This is where it gets a bit wacko. Bear with.
Wim Hof is a Dutch endurance athlete who has set many world records for (amongst other things) his ability to endure freezing temperatures wearing not very many clothes.
He believes that his method (which has been tested and verified by scientists all over the world) can enable humans to control their autonomic nervous system and thus prevent and limit the spread of disease. He was famously once injected with e-coli bacteria and using his method (mainly breathing, cold exposure, stretching and meditation) was not impacted negatively by the presence of the disease in his body.
His mission is a ‘world free from illness’ and he believes that all humans are capable of replicating his achievements. He doesn’t see himself as special or superhuman.
So, after my yoga, I do a few rounds of breathwork before jumping in the shower. I try to end my shower with a blast of cold water.
Cold exposure has many benefits including increased alertness, an improved immune system and can boost mood. For more on the science, check out this article.
By 7.30, I’m all done, dressed, drinking my coffee and cracking on with my housework / making breakfast.
I’m a long way from perfect and very much a work in progress.
Sometimes I sack it all off, switch off the alarm and grab some extra zzz’s.
Sometimes I prefer a cuddle in bed with my man, coffee and a chat (before rushing around and panicking to get everyone out of the house on time)
Sometimes the yoga and break work is blissful and goes on too long (again, more rushing and panicking).
Being a fundraiser is hard
Being a fundraiser, a business owner, a partner, a mum, a friend, a sister, a daughter, a homeowner is hard
We are all busy and have competing demands, priorities and objectives, many of which have seen the lines between them blurred in recent months. For me, my morning routine is an hour of selfish indulgence which gives me focus and clarity for the day ahead.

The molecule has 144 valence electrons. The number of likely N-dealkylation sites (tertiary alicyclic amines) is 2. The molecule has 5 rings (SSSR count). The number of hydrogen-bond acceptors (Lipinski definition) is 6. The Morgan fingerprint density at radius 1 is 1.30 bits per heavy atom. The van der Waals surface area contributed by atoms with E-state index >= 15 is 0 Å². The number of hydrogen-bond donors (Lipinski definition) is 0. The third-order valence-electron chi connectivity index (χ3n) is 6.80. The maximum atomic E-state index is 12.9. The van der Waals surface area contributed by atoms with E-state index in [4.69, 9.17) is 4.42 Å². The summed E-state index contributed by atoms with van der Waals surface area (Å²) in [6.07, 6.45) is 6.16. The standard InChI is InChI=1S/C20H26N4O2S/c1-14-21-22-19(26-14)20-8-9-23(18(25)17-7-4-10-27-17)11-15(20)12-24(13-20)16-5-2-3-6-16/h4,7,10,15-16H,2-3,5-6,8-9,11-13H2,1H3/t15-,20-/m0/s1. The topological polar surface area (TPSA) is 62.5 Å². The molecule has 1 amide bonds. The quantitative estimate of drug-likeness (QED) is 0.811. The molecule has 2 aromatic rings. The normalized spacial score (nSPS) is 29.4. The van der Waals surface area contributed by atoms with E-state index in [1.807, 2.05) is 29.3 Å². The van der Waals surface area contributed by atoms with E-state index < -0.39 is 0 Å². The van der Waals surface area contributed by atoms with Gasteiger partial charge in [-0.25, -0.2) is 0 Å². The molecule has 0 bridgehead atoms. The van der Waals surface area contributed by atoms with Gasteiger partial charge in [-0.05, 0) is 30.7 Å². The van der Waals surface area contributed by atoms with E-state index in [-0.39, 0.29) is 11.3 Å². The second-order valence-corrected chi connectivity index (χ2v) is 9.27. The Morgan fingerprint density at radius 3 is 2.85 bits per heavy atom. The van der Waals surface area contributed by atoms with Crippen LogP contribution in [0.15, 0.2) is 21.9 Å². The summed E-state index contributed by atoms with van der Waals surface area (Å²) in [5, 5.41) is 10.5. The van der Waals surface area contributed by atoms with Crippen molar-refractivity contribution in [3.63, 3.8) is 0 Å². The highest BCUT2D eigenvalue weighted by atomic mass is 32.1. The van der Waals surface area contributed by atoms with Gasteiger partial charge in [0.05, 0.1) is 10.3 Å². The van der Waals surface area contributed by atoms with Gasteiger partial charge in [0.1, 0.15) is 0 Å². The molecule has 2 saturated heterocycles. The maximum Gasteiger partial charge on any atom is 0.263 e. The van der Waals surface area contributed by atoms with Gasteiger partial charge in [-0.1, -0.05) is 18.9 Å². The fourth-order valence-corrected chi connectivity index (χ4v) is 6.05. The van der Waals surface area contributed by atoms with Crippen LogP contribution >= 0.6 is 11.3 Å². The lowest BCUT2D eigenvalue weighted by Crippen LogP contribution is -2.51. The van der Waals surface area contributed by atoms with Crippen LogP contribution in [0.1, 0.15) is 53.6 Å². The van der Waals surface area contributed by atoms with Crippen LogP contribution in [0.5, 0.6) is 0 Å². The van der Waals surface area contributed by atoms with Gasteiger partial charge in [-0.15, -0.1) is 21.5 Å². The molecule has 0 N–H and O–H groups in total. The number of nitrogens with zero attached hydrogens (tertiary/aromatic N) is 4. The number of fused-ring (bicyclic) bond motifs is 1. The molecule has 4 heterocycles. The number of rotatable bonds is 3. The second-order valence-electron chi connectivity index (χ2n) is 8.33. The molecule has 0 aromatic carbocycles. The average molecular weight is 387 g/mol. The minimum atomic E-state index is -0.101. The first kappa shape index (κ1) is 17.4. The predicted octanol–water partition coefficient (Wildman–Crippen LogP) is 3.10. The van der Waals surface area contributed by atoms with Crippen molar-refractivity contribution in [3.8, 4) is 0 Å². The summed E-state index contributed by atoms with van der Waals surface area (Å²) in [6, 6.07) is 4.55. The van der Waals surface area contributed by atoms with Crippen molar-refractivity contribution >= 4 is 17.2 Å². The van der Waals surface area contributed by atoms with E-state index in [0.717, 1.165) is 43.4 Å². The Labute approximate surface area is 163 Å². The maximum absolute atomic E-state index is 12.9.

Morning routines can be as simple or as complex as you make them. The idea common to all of them is that your routine is time spent completely alone. For those of you with small children who like to wake before dawn, this can prove challenging. Some ideas to get started:
Try waking a little earlier than you normally would to give yourself some extra time for these new activities
Lay out clothes (if you’re planning to exercise) the night before
A splash of cold water on the face or cleaning your teeth first thing can help to take the sting out of the early morning
Leave your phone downstairs and commit to not looking at it until your routine is over
Feel free to just pick one or two short activities to start (e.g. a cup of coffee whilst watering plants in the garden, a ten-minute guided meditation)
Explain to your family your plans. Gently ask your kids not to disturb you before a certain time (and be sure to give them bonus hugs once you’re done).
Include elements of ritual to make the routine special. For example, In December, I light an advent candle to accompany my yoga / breathing. Incense, a beautiful new yoga mat or journal (treat yourself!) and music are other ways to make this time really special.
Do you have a morning routine?
Inspired to try one?
Tweet me @LarkOwlUK and let’s compare notes!
Caroline Danks is Director of LarkOwl who provide consultancy and training in voluntary and commercial income for the non profit sector.
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To find out more about working with Caroline, visit LarkOwl’s website.